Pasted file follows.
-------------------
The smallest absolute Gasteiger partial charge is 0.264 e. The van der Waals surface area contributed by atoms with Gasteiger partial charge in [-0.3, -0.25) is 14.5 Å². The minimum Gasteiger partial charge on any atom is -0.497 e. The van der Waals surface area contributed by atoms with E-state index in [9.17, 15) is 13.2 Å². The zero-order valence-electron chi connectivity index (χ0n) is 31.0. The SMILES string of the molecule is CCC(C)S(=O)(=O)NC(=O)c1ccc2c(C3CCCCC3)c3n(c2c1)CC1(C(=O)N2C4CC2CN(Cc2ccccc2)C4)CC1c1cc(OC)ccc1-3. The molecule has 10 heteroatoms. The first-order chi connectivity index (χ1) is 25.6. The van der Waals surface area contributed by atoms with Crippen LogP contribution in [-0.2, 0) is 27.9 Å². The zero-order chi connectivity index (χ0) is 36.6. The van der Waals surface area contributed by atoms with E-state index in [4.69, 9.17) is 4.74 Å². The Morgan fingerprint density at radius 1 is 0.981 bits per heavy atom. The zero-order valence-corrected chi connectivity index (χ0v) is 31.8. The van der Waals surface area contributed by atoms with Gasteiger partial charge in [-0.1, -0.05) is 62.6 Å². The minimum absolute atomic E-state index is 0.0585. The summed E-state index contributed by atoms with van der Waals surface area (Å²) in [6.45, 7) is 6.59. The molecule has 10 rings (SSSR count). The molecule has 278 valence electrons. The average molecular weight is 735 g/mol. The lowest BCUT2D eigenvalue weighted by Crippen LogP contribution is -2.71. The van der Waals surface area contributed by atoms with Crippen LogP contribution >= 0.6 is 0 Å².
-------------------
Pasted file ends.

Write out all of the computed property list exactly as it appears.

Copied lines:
The smallest absolute Gasteiger partial charge is 0.264 e. The van der Waals surface area contributed by atoms with Gasteiger partial charge in [-0.3, -0.25) is 14.5 Å². The minimum Gasteiger partial charge on any atom is -0.497 e. The van der Waals surface area contributed by atoms with E-state index in [9.17, 15) is 13.2 Å². The zero-order valence-electron chi connectivity index (χ0n) is 31.0. The SMILES string of the molecule is CCC(C)S(=O)(=O)NC(=O)c1ccc2c(C3CCCCC3)c3n(c2c1)CC1(C(=O)N2C4CC2CN(Cc2ccccc2)C4)CC1c1cc(OC)ccc1-3. The molecule has 10 heteroatoms. The first-order chi connectivity index (χ1) is 25.6. The van der Waals surface area contributed by atoms with Crippen LogP contribution in [-0.2, 0) is 27.9 Å². The zero-order chi connectivity index (χ0) is 36.6. The van der Waals surface area contributed by atoms with E-state index in [4.69, 9.17) is 4.74 Å². The Morgan fingerprint density at radius 1 is 0.981 bits per heavy atom. The zero-order valence-corrected chi connectivity index (χ0v) is 31.8. The van der Waals surface area contributed by atoms with Gasteiger partial charge in [-0.1, -0.05) is 62.6 Å². The minimum absolute atomic E-state index is 0.0585. The summed E-state index contributed by atoms with van der Waals surface area (Å²) in [6.45, 7) is 6.59. The molecule has 10 rings (SSSR count). The molecule has 278 valence electrons. The average molecular weight is 735 g/mol. The lowest BCUT2D eigenvalue weighted by Crippen LogP contribution is -2.71. The van der Waals surface area contributed by atoms with Crippen LogP contribution >= 0.6 is 0 Å².